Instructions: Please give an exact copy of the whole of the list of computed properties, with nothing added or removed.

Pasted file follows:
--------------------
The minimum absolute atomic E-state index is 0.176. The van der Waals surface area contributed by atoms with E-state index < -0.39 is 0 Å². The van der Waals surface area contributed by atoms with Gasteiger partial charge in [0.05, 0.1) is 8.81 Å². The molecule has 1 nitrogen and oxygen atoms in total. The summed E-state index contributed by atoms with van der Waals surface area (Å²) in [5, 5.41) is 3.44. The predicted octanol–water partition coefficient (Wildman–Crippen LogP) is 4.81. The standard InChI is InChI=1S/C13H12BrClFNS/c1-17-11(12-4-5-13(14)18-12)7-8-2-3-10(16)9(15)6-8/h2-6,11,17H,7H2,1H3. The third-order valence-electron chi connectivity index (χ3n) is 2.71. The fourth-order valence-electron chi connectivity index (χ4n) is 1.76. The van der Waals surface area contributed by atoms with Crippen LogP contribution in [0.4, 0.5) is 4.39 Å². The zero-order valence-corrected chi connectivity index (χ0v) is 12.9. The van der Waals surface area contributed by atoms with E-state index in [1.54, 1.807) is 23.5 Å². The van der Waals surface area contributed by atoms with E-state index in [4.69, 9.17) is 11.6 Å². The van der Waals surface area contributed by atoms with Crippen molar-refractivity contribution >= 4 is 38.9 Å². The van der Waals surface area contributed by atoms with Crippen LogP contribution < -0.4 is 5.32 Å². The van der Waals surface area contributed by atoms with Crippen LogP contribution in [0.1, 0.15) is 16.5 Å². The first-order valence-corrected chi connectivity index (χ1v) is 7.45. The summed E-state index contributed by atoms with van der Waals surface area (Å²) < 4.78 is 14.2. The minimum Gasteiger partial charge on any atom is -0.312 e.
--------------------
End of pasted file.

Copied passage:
The minimum absolute atomic E-state index is 0.176. The van der Waals surface area contributed by atoms with E-state index < -0.39 is 0 Å². The van der Waals surface area contributed by atoms with Gasteiger partial charge in [0.05, 0.1) is 8.81 Å². The molecule has 1 nitrogen and oxygen atoms in total. The summed E-state index contributed by atoms with van der Waals surface area (Å²) in [5, 5.41) is 3.44. The predicted octanol–water partition coefficient (Wildman–Crippen LogP) is 4.81. The standard InChI is InChI=1S/C13H12BrClFNS/c1-17-11(12-4-5-13(14)18-12)7-8-2-3-10(16)9(15)6-8/h2-6,11,17H,7H2,1H3. The third-order valence-electron chi connectivity index (χ3n) is 2.71. The fourth-order valence-electron chi connectivity index (χ4n) is 1.76. The van der Waals surface area contributed by atoms with Crippen LogP contribution in [0.4, 0.5) is 4.39 Å². The zero-order valence-corrected chi connectivity index (χ0v) is 12.9. The van der Waals surface area contributed by atoms with E-state index in [1.54, 1.807) is 23.5 Å². The van der Waals surface area contributed by atoms with E-state index in [4.69, 9.17) is 11.6 Å². The van der Waals surface area contributed by atoms with Crippen molar-refractivity contribution >= 4 is 38.9 Å². The van der Waals surface area contributed by atoms with Crippen LogP contribution < -0.4 is 5.32 Å². The van der Waals surface area contributed by atoms with Crippen LogP contribution in [0.1, 0.15) is 16.5 Å². The first-order valence-corrected chi connectivity index (χ1v) is 7.45. The summed E-state index contributed by atoms with van der Waals surface area (Å²) < 4.78 is 14.2. The minimum Gasteiger partial charge on any atom is -0.312 e.